I do a number of things to try to help Laddie know at the beginning of a retrieve which of those two modes to be in. I say "dead bird" when starting to line him up for blinds. I send him on his name for marks but with "Back" for blinds. When he's locked into the correct line, I say "good" and hold my hand over his head still visible when I send him on blinds, but I pull my hand back and out of sight when I send him on marks. Of course, the fact that he hasn't seen a throw on blinds is of prime importance in making the distinction.

But besides marks and blinds, we also have this third kind of retrieve, which starts out as a mark but then turns into a blind while the retrieve is still in progress. I practice these as rarely as possible because I don't want Laddie to confuse the two modes, which I think increases the likelihood of him popping. But you can't request help from the gunners during an event without getting disqualified, so sometimes you do need to switch to this third kind of retrieve, and I guess it's good if the dog has had a little experience with such a switch in training.

In training, when the handler should help the dog on a mark rather than the gunner

Though not relevant to this session, I'll mention that in the case of the dog cheating during a training mark, I'd blow the whistle and handle the dog to the bird rather than calling for help from the gunner. That's a case of the dog apparently knowing where the bird is and making an incorrect choice in the face of a particular cheating opportunity, rather than a case of the dog clearly not knowing where the bird is. Since dogs would prefer to stay in hunt mode, switching them to handling mode when they make the wrong choice for a particular picture increases the probability that they'll make the correct choice the next time they're in that picture in order to avoid having to hear the whistle and switch to handling mode.

The rest of the second series

After Laddie finally picked up the first mark, we ran the other two as a double, and Laddie nailed both of them. Once again, he took good lines into the water despite cheating opportunities on both of them that had pulled other dogs off line. I then ran him on a the water blind the other group leader had set up, though I ran it from a mound about 30y further back from the mound we'd been using. Although it included a final water entry a short distance from the end, with a lining pole in clear view tempting the dog to run the bank to get to the obvious destination as quickly as possible, Laddie took just a couple of casts to get to that entry point and then entered the water on his own, finally turning back to me with a whistle sit I'd actually called for before he entered the water. While the sit was unfortunately late, that did give me the opportunity to see that Laddie was again exhibiting nice water honesty.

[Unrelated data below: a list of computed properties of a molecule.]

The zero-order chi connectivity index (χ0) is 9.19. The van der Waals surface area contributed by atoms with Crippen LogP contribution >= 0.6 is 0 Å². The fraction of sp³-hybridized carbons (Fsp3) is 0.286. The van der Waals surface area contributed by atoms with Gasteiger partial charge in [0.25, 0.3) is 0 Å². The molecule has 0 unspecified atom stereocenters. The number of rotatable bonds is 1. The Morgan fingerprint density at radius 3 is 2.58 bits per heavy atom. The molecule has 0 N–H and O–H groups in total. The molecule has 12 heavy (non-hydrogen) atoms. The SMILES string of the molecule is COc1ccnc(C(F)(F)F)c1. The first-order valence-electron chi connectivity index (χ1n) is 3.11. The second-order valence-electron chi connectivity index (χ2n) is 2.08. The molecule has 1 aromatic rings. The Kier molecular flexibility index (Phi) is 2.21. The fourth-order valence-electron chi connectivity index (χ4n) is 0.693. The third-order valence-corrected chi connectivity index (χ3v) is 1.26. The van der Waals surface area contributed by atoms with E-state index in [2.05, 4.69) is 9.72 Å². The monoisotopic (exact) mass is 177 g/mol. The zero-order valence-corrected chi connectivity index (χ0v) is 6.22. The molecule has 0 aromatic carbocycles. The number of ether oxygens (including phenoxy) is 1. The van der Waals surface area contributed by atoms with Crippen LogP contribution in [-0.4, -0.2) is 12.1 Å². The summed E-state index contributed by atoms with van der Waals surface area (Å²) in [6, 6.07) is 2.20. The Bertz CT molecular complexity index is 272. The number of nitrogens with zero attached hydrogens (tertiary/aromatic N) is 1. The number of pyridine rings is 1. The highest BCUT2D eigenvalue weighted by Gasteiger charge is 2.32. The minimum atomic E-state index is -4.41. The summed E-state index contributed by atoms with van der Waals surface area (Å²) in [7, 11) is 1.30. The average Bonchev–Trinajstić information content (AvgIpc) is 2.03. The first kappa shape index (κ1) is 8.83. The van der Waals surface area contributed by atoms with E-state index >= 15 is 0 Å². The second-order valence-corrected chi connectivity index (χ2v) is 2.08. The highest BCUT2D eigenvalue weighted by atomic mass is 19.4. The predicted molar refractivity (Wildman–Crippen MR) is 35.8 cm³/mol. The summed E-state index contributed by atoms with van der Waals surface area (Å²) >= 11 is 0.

Water training has apparently been working

So here's one of the topics I said I'd talk more about. The last two weeks, we've gone to the training property closer to home for a session of water work on both Tuesdays, and we've also trained with a friend some distance from home on Sundays on a good number of water marks. When Laddie was younger, he had developed high quality, non-cheating water entries from a lot of training, but this spring, I noticed that our winter layoff from water training had resulted in his natural tendency to cheat starting to gain the upper hand. Saturday's club training included five marks with significant cheating opportunities, plus that final long blind, and Laddie showed no inclination to waver off line in order to shorten or eliminate a swim on any of them. That was good to see.

Should you require a novice dog to retrieve to hand?

Another topic that came up in Saturday's training was not mentioned above, but I guess I'll mention it here. One of the trainers was running an inexperienced dog who had not been Force Fetched or in any other way trained for delivery to hand. Between the two sessions, I asked if she would be interested in my thoughts, and when she said yes, I suggested to her, among other things, that she not take the bird away from the dog when he finally got close to her in response to her recall cues. I said that in a few weeks or months, after the dog had had plenty of time to build motivation for overcoming terrain issues and learning to love the chase to the bird, and discovering that by returning to the handler another bird might well be thrown for the dog, then, after plenty of time for those discoveries, would be time to train delivery to hand. And in some dogs, that behavior might even be natural, or at least it wouldn't discourage the dog to give the bird up immediately. But I said that my observation was that this particular dog really loved having a bird, and since he had not yet been trained a step-by-step retrieve, I'd rather see her let the dog keep the bird until he lost interest and dropped it himself. Otherwise, I expected that she'd continue to see the kind of avoidance behaviors against returning to her that were occurring in today's session.